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District confronts reality of poor high school graduation rates

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Mona Shield Payne / Special to the Sun

In this file photo, members of the class of 2009 ceremoniously toss their caps into the evening sky during a commencement ceremony at Boulder City High School.

Updated Saturday, June 11, 2011 | 2:47 p.m.

Dwight Jones

Dwight Jones

When Dwight Jones was hired last November to be superintendent of the Clark County School District, he promised honesty and transparency to win over a distrustful and suspicious community.

Now, School District officials are acknowledging what critics have long suspected — that high school graduation figures have for years been inflated to paint a better picture than actually existed.

“We’ve known for a long time the community has been challenging some of the data that the district was coming out with,” said Pedro Martinez, Jones’ recently hired deputy superintendent of instruction.

“We need to have the trust of the community, the parents and all of the district’s employees,” he said. “The reality is when the data are not clear, then frankly people mistrust it. The new superintendent came in and said we’re going to find out the real numbers. Whatever the truth is that’s what we’re going to put out there.”

The issue became pointed this week when Education Week magazine reported that Clark County’s public school graduation rate was 44.3 percent in 2008, not the 68 percent figure that had been reported under Jones’ predecessor, Walt Rulffes. That’s a difference of 24 percentage points.

The results reported by Education Week were drawn from a mix of numbers reported to state and federal education officials, and they highlight the challenges Jones and his executive team face in rebuilding communitywide trust, especially among those who have claimed for years that the district has inflated graduation rates.

“Twenty-four percentage points. How did this happen?” Jones said as he spoke with visitors to his office. He is searching for answers.

Was it the doubling of the district’s student population to more than 300,000 students over 10 years? Fallout from the economy? The influx of foreign-born students? A function of per-pupil spending levels? The disruption of student and educator routine sparked by the monthly opening of new schools during the boom? The promise of service sector jobs that do not require diplomas? Or some combination of things?

“The causes are probably far and wide,” Jones said. “I can’t Band-Aid it. I can’t mess around on the fringes. The community has to understand it is going to take time to do it. It’s a big ship to turn.”

Rulffes said that during his five-year tenure, which ended when he retired and the district hired Jones, district administrators were open and honest with the numbers and provided the state Education Department with graduation numbers required by the state formula.

“I don’t have any dispute with the fact that the graduation rate is low,” Rulffes said. “I think it’s shamefully low, and I said that 1,000 or 2,000 times during my reign. I do have some concerns about the connotation or suggestion that we were inflating graduation rates at the district level. That simply was not true. We were submitting the data specifically required by the state formula.”

The 44.3 percent graduation rate compared with a national average graduation rate of 71.7 percent, placing Nevada third on Education Week’s list of “Dropout Epicenters,” trailing public school systems in New York City and Los Angeles.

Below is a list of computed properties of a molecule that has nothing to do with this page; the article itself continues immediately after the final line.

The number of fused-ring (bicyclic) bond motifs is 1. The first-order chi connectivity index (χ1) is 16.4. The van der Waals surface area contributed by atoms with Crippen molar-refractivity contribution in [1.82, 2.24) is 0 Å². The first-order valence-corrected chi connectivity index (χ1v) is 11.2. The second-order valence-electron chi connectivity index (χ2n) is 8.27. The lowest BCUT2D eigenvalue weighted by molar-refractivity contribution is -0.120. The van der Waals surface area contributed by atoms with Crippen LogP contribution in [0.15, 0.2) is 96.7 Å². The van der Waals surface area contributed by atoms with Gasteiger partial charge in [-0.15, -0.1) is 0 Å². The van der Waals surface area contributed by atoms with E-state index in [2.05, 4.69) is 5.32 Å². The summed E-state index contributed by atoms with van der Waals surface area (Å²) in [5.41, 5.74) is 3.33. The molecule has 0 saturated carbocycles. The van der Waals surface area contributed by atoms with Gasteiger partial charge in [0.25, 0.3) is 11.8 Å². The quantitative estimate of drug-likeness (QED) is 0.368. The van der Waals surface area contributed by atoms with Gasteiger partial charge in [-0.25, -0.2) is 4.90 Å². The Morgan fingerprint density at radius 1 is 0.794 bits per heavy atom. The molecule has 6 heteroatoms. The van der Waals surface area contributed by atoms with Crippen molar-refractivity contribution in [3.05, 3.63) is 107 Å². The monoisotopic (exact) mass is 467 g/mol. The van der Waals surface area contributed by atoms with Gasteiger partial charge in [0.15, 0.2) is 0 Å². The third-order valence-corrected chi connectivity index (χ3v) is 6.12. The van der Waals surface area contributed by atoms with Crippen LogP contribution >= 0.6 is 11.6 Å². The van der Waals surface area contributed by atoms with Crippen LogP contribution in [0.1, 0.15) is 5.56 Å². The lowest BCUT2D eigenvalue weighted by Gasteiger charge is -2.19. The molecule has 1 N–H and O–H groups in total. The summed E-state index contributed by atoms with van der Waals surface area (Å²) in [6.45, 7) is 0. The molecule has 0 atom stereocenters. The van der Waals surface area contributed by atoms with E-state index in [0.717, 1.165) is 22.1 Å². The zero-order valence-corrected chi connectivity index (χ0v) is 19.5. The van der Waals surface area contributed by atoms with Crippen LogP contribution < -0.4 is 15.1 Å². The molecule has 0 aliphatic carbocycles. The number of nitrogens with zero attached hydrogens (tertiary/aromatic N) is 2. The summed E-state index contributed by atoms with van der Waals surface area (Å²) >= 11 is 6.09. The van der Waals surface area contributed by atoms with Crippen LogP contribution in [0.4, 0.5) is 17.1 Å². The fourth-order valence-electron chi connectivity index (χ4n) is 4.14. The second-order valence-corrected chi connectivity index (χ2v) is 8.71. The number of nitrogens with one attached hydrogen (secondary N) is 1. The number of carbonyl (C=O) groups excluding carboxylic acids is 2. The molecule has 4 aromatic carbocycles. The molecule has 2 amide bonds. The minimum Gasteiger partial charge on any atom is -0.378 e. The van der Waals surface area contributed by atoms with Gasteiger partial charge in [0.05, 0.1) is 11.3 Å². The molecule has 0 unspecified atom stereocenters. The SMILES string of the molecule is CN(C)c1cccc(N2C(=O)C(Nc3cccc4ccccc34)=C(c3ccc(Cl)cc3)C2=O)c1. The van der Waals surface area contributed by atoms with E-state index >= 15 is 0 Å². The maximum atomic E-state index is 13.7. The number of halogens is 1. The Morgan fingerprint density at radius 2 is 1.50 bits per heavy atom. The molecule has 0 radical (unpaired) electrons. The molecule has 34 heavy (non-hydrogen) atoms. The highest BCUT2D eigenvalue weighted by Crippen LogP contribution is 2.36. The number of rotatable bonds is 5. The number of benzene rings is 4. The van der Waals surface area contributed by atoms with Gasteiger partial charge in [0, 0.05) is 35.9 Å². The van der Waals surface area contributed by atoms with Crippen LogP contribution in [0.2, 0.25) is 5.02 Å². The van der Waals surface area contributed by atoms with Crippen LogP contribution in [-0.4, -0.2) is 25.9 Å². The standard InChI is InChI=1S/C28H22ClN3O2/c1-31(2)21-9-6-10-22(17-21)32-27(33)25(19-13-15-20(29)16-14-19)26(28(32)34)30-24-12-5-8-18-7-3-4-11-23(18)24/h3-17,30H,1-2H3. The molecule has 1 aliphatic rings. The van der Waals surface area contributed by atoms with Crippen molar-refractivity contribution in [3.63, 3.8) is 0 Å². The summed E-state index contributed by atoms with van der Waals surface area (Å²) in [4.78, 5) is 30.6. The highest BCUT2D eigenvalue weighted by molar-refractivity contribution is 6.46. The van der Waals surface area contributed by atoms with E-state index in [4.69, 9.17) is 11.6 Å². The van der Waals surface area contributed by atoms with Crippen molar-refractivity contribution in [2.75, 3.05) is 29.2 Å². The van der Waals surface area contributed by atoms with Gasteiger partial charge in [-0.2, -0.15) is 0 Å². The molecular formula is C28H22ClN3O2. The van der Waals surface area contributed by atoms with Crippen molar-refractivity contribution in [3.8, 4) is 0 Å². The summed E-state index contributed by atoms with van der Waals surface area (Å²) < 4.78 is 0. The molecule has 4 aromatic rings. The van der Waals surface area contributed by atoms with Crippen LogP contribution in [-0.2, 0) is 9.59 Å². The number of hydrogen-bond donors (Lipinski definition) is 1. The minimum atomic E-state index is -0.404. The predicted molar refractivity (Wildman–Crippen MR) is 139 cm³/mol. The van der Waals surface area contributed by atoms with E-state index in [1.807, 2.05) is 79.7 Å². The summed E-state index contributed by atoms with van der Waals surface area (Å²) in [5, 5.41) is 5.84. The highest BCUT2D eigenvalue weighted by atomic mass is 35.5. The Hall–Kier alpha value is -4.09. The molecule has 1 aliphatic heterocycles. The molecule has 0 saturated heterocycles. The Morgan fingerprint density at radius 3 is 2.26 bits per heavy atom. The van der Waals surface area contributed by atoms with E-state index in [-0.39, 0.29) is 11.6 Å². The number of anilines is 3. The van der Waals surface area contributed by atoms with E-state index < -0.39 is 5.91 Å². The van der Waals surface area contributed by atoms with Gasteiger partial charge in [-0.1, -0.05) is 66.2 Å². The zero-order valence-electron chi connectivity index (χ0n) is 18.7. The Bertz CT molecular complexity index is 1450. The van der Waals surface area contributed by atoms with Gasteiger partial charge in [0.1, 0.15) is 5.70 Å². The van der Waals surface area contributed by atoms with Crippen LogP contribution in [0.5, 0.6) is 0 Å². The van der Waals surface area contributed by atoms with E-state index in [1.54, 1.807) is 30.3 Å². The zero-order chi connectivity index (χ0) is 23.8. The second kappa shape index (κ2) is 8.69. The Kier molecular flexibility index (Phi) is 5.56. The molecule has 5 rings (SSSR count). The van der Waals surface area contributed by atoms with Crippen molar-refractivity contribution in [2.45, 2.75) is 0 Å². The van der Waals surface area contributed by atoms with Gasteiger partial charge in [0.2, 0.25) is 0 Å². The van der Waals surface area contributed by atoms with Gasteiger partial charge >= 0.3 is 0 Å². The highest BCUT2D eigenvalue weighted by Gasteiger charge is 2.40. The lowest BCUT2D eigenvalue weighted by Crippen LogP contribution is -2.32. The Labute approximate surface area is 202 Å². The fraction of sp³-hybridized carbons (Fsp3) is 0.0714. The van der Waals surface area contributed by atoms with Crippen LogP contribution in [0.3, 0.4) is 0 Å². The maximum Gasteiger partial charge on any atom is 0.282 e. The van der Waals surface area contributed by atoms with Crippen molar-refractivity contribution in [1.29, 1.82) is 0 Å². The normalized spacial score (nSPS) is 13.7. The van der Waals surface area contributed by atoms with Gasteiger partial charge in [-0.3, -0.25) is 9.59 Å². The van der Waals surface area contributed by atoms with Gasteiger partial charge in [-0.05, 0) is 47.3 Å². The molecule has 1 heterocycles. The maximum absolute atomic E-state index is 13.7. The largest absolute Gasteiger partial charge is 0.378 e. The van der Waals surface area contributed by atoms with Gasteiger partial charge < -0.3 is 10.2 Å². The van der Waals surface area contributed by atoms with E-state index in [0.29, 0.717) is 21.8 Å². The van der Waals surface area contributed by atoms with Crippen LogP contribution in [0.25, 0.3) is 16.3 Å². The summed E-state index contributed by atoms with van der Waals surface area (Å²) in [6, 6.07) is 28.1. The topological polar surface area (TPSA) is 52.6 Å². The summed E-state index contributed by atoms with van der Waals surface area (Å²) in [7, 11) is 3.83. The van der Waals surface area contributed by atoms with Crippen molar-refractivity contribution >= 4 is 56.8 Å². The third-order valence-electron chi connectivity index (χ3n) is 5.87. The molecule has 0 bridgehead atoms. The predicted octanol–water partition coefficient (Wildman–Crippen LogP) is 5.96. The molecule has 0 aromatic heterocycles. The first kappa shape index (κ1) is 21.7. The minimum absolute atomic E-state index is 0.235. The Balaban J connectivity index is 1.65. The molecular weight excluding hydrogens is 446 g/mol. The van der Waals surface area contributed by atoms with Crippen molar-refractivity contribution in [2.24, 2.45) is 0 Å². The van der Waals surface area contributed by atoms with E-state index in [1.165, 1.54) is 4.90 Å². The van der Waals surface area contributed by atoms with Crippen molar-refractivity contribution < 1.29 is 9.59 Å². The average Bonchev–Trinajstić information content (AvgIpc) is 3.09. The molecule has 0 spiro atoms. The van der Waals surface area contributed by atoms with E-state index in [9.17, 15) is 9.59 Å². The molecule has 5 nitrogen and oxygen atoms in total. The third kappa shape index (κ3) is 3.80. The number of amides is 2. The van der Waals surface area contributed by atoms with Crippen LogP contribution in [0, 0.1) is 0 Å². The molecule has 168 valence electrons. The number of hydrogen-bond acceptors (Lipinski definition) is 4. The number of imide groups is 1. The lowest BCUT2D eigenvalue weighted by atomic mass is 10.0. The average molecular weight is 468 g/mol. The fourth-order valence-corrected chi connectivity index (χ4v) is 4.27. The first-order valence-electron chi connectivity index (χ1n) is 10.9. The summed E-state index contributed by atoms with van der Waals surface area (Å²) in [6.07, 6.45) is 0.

An aide to Jones contacted Education Week researchers, who wrote the report, to gauge the accuracy and origin of the numbers. “However they figured out the data, they figured it out the same way for the every other state,” Jones said. “So the next question becomes — what are we going to do about it?”

Click to enlarge photo

Walt Rulffes

Rulffes placed the School District’s 2008 high school graduation rate at 68 percent. The Reno-based Washoe County School District put its figure at 65 percent that year. The two account for 85 percent of the state’s public school student population.

Clark County's accounting techniques sparked criticism from community groups, concerned district employees and others. Critics pointed to the conclusions of national studies by Johns Hopkins University, the Annie E. Casey Foundation and Education Week, each placing the School District’s graduation rate closer to 50 percent.

Jones and Martinez have adopted a new formula to determine the district’s high school graduation rate, one that reflects a new nationwide standard adopted by the National Governors Association. The formula is expected to lower this past year’s previously reported rate from 68 percent to 51 percent, a number they say reflects reality. The goal is to establish true accountability for the failure of students, a troubling reality that finds just 1 in 10 ninth-graders eventually earning a bachelor’s degree, or about half the national average. The number is significantly lower for Hispanic and black students.

Education Week drew its conclusions from figures reported to the U.S. Education Department. The publication’s formula reflects the National Governors Association approach by measuring yearly promotions during the first three years of high school followed by graduation rates for the final year of public school. Students were counted as dropouts if they disappeared without an accurate accounting of their whereabouts.

The publication’s senior research editor, Sterling Loyd, noted that Nevadans should be “quite concerned” about the state’s dramatic decline, saying Nevada fits into a troubled group of states including Alabama, Florida, Georgia, Mississippi, New Mexico and South Carolina, a reality that will concern anyone about the economic future of children and the diversification of the state’s economy. Attractive out-of-state employers typically seek educated workers and good public schools for their children.

Boys fared much worse than girls in the Education Week numbers, with just 39.6 percent of Nevada’s male high school students graduating in 2008, the most recent year for which figures were available for all states. Female students graduated at a rate of 50.1 percent. The national averages were 74.7 percent for girls and 67.7 percent for boys. The numbers steadily declined by ethnicity, with black students in Nevada having a 33 percent graduation rate and Hispanics at 29.6 percent. White students recorded a 55.8 percent graduation rate.

Florida’s high school graduation numbers recorded one of the nation’s largest improvements in the country, a 12.4 percent jump in the percentage of students graduating during the 10-year period measured by Education Week, and may have been the beneficiary of education reform efforts pushed by former Gov. Jeb Bush.